Help ME help YOU

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How many times have you talked to a new acquaintance and heard him or her say "Just let me know if there is anything I can do for you!

What was your response?

For most people, it is a polite smile and "thanks."

Boy, are you missing an opportunity!

The more time I spend in business, the more I realize that people generally are brimming with desire to help others.

My recent experiences on Twitter reinforce this fact:

  • When my computer blew up, I lamented about it on Twitter and asked for suggestions for backup services.  I not only got great advice from about 20 people, I also had people volunteer to spend time on the phone walking me through the process of setting it up.
  • I was pondering a switch from Typepad to Wordpress so that I could integrate my website and blog.  I asked my followers their opinion, and once again was blown away with the response.  Rick Gregory went above and beyond the call of duty and mocked up a sample Wordpress site for me using content from my website and blog.
  • The same thing happened when I was stuck formatting a post on Martha Beck’s blog, which is in Wordpress.  Nathan Bowers offered to help, I sent him the errant HTML, he fixed it, and emailed it back to me.
  • I read a tweet from Hugh McLeod about his Moleskine notebook and wanted to share a link with him about a beautiful custom engraving company.  Since the bookmark was lost in the crash, I couldn’t remember the name of the company.  So I tweeted about it, and 2 minutes later had 10 people send me the link. (Engrave Your Book)

Here is the catch:  in order for them to help you, you have to be really specific with your requests.   And in order to be specific with your requests, you have to reflect on what you really want.  This can be things like:

  • I really want to connect with __________ (Paul Graham,Malcolm Gladwell, Oprah )
  • I really want to learn about __________ (writing code, entrepreneurship, photography)
  • I want help with ________ (writing a business plan, closing more sales, choosing between good logo designs)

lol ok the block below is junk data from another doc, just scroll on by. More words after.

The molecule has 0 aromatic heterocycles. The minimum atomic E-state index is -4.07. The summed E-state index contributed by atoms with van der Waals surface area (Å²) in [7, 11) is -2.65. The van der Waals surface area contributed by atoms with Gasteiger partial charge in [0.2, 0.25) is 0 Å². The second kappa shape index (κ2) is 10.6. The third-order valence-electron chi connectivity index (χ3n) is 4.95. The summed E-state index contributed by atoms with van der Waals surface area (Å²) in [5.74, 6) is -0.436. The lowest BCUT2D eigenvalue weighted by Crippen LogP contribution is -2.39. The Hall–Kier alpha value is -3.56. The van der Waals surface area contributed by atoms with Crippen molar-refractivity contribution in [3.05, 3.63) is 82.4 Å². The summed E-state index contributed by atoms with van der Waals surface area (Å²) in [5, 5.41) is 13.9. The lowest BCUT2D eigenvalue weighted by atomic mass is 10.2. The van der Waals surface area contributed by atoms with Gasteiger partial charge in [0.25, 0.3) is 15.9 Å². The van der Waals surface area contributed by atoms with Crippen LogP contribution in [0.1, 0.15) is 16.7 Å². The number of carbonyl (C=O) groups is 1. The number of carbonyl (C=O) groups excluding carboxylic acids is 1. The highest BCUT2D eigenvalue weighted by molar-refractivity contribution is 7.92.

Once you define what you want, the next time someone asks you what they can do for you, you have an answer.

I have a specific example:  I am obsessed with getting my friend Ramit Sethi on Oprah when his new book, I Will Teach You to Be Rich, comes out.  Ramit writes personal finance advice for college students and recent
college graduates. But unlike many of the older, "professional" finance
experts, he truly understands his audience and can offer unique insight
about the crisis facing our society since young people have no
idea how to manage their money. He can speak to the millions
of mothers watching the show and say "do you realize that you are
setting up your children for misery, stress and pressure because of the
way you teach them about money?"

I can’t explain the obsession — I am not a publicist, and Ramit has never asked me for help. I just think he would be a perfect guest and it would make a really great show.

I actually know a few people who have been on Oprah, so the Six Degrees of Separation is working in my favor.  But there is a right and a wrong way to ask for their advice:

  • DON’T ask:  "Would you introduce my friend Ramit to Oprah’s producers?"
  • DO ask:  "I would love to get my friend Ramit on Oprah because his book would make a great topic for a show.  What is your best advice for connecting with the show’s producers?"

    The first approach puts them on the spot.  Even though we are friendly, they may not be willing to risk their personal relationship to introduce me.  The second approach is much less pressure on them, and I can learn valuable information that will serve me in other situations, like convincing Today Show producers to have Matt Lauer interview me when my book comes out.

The same goes for other requests.  Ask about the process, not the people.

  • DON’T ask:  "Would you review my business plan?"
  • DO ask:  "I would love to have some expert review on my business plan.  How do you suggest I go about getting it?"
  • DON’T ask:  "Would you blog about my company?"
  • DO ask:  "I would love to make bloggers in my target market aware of my company.  Do you have any suggestions for connecting with them?"